Series Review: The Memoirs of Lady Trent

a natural history of dragons lady trentA Natural History of Dragons / The Tropic of Serpents / Voyage of the Basilisk / In The Labyrinth of Drakes / Within the Sanctuary of Wings
by Marie Brennan
Fictional Memoirs
300-350 pages each
Published 2013 / 2014 / 2015 / 2016 / 2017

I had been drooling over this series for quite some time. Every time I went to my local game store, I’d paw through their small fiction bookshelf, and these were always on it. I finally found the first four all at once at the library, and seized the chance. (I had to request the fifth.) I did not regret it. These are fantastic.

tropic of serpents lady trentThe Memoirs of Lady Trent, as one can expect, are told from the viewpoint of Isabella Camherst, who becomes Lady Trent partway through the books. (But since they are written as her memoirs, she is “remembering” back to her adventures before she became part of the peerage.) Lady Trent’s world is analogous to our own Victorian age, except they have dragons, and she is fascinated by them. In the first book, she maneuvers her husband, also an amateur scholar of dragons, into joining an expedition to go study mountain drakes, and manages to get herself brought along. That begins her career.

The representation in these books is excellent for the time period they are based on! In the second book we get an asexual character, who turns into a side character for much of the rest of the series. (In figuring herself out, she mentions she had also tried the affections of women before realizing she didn’t want that, either.) In the third we get a culture with a third gender, and mention from Lady Trent of men who love men back home.

lady trent voyage of the basiliskI actually quite enjoyed how these books treated other cultures. We see a lot of effects from Scirling (British) colonialism, but Lady Trent herself sees other cultures as interesting things to study and become part of temporarily, not as “savages” that need to be “civilized” (or just used) as so many Victorian-age naturalists did. (And, indeed, how the Scirling military sees them.) Her ultimate goal is always the dragons, but if that means becoming part of a jungle or island tribe, and tending camp and hunting and traveling as the villagers do, then that is what she does. I could see the argument for painting Lady Trent as a white savior figure, but if she wasn’t part of one of the dominant cultures in this world, she wouldn’t have the means or access for all the different adventures described in the books. I suppose she could have been Akhian or Yengalese. (Arabian or Chinese, respectively, the other two dominant cultures.) She also forms genuine friendships with the people she lives among, and tries to do her best by them.

I enjoyed the introduction of the Akhian archeologist, and how that helped pull the focus of the books a little bit more onto the ancient culture of Draconeans, who Lady Trent had been largely uninterested in before. He soon became one of my favorite characters, so I was quite happy to see the events of the fourth book take Lady Trent to Akhia.

The fifth book unveiled quite a few surprises. We get to learn a lot more about the Draconeans, which was really cool. They also presented a culture with allowance for group marriage; at one point a villager asks Lady Trent if all four men she’s travelling with are her husbands!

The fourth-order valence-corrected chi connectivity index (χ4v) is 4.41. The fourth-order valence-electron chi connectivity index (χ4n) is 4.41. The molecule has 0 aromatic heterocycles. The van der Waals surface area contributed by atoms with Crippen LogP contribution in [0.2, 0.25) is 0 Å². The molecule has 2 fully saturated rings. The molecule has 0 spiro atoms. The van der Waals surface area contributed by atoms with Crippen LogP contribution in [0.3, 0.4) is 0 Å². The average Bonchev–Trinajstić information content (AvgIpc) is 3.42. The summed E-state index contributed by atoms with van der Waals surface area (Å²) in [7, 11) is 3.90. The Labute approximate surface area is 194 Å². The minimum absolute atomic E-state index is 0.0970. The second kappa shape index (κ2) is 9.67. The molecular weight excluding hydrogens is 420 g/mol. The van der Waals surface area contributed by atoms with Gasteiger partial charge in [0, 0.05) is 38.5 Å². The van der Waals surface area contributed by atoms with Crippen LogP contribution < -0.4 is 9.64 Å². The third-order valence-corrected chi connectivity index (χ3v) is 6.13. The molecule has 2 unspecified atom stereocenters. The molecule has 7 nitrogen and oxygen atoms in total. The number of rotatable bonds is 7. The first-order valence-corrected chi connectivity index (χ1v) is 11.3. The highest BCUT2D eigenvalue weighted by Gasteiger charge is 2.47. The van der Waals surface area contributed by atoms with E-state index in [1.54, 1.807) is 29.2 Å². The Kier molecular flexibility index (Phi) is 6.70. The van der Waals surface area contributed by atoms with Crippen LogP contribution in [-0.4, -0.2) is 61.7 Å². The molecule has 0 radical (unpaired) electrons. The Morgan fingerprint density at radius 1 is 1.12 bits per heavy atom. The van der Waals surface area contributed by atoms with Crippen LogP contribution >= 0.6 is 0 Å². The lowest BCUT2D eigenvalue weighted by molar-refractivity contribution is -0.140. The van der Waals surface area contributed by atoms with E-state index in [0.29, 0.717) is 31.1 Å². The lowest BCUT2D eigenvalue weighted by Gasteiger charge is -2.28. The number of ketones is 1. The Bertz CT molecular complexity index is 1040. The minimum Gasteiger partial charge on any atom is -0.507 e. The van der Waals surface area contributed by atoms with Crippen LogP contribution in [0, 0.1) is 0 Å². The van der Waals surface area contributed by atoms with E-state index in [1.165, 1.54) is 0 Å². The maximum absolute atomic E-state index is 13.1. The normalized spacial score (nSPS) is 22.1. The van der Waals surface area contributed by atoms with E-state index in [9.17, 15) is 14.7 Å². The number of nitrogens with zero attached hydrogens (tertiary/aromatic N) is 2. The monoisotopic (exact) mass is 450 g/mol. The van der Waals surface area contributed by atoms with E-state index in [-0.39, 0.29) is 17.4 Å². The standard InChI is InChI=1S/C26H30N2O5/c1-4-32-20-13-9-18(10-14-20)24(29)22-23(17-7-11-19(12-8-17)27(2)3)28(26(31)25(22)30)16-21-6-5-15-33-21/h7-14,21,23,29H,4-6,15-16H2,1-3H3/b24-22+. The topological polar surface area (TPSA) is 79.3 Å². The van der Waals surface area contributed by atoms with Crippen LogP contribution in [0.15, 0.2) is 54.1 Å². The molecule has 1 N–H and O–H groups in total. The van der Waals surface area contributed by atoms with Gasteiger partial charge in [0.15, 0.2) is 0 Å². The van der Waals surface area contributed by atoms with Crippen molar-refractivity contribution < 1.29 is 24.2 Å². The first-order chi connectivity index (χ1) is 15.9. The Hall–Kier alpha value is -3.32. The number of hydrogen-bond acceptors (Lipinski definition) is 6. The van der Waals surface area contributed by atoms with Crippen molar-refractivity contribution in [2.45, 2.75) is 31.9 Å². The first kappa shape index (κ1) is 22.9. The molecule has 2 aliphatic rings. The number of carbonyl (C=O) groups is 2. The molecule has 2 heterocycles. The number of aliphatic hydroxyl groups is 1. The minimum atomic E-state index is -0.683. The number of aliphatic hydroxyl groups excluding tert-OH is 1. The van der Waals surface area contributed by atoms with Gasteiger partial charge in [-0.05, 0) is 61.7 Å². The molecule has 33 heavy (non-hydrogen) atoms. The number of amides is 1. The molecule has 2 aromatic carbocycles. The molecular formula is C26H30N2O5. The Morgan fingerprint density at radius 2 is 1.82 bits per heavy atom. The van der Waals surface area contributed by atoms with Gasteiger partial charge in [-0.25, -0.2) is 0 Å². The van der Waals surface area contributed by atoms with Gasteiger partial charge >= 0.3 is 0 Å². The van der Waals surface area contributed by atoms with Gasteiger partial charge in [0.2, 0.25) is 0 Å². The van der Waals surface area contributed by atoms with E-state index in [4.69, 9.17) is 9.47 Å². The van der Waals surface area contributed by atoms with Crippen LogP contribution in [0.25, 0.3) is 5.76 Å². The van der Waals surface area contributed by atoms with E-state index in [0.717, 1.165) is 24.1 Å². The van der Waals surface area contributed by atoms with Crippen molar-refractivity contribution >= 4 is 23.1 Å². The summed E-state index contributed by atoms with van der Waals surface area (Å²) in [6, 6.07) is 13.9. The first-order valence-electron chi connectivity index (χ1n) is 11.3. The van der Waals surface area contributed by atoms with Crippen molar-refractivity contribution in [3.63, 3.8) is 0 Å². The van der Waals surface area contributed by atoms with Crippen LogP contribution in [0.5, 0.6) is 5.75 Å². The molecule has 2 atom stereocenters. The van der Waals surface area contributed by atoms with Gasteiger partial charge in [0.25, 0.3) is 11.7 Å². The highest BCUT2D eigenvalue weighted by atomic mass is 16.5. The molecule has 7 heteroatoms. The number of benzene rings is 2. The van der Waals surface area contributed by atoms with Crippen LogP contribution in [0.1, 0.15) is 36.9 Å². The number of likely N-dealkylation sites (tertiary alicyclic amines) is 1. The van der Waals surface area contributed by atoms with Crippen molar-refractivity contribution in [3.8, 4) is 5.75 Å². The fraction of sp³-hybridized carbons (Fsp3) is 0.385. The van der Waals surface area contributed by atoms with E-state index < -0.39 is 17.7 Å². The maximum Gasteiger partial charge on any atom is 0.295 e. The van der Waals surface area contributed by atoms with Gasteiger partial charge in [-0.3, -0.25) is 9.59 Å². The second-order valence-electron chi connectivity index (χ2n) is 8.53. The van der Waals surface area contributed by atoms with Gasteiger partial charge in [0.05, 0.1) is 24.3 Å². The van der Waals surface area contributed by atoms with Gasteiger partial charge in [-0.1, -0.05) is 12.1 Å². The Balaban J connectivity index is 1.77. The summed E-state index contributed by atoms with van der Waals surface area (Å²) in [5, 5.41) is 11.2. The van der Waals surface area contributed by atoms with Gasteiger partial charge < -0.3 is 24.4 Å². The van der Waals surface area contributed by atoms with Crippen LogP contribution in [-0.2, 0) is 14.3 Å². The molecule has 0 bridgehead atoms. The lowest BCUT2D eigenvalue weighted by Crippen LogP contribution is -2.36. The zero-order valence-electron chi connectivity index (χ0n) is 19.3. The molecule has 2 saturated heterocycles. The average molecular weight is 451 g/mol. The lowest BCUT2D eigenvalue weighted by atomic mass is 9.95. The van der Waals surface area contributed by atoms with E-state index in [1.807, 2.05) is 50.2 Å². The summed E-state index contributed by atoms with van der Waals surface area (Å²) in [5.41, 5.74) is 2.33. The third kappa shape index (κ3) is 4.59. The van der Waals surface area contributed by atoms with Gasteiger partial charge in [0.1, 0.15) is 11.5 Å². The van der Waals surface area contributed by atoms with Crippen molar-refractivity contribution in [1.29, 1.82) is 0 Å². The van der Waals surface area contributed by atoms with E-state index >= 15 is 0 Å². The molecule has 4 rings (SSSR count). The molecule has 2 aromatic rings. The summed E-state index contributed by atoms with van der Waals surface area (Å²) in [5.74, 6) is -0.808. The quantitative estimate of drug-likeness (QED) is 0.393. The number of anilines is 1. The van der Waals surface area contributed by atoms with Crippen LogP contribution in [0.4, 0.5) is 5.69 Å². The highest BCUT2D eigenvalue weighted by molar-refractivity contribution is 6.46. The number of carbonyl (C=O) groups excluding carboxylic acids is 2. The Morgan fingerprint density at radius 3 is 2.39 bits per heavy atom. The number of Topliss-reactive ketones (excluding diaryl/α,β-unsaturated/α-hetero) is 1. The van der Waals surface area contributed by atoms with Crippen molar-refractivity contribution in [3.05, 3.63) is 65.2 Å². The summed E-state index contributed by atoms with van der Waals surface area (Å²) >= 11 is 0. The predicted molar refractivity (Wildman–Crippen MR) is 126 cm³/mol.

The five books altogether were a really interesting progression in the history of the study of dragons, and I quite enjoyed them. They were definitely unique.

From the cover of A Natural History of Dragons:

Marie Brennan begins a thrilling new fantasy series in A Natural History of Dragons, combining adventure with the inquisitive spirit of the Victorian Age.

“You, dear reader, continue at your own risk. It is not for the faint of heart—no more so than the study of dragons itself. But such study offers rewards beyond compare: to stand in a dragon’s presence, even for the briefest of moments—even at the risk of one’s life—is a delight that, once experienced, can never be forgotten. . . .”

All the world, from Scirland to the farthest reaches of Eriga, know Isabella, Lady Trent, to be the world’s preeminent dragon naturalist. She is the remarkable woman who brought the study of dragons out of the misty shadows of myth and misunderstanding into the clear light of modern science. But before she became the illustrious figure we know today, there was a bookish young woman whose passion for learning, natural history, and, yes, dragons defied the stifling conventions of her day.

Here at last, in her own words, is the true story of a pioneering spirit who risked her reputation, her prospects, and her fragile flesh and bone to satisfy her scientific curiosity; of how she sought true love and happiness despite her lamentable eccentricities; and of her thrilling expedition to the perilous mountains of Vystrana, where she made the first of many historic discoveries that would change the world forever.

2 thoughts on “Series Review: The Memoirs of Lady Trent

  1. Would this be okay for a 14-year-old to read? My sister’s favorite genre is fantasy and she really likes dragons, but she’s really a prude about sexual content (she doesn’t even really like romance and kissing.) This series sounds like it might be up her alley, but it looks like it’s written for adults and I don’t know if there’s any subject matter that might make her uncomfortable. :/

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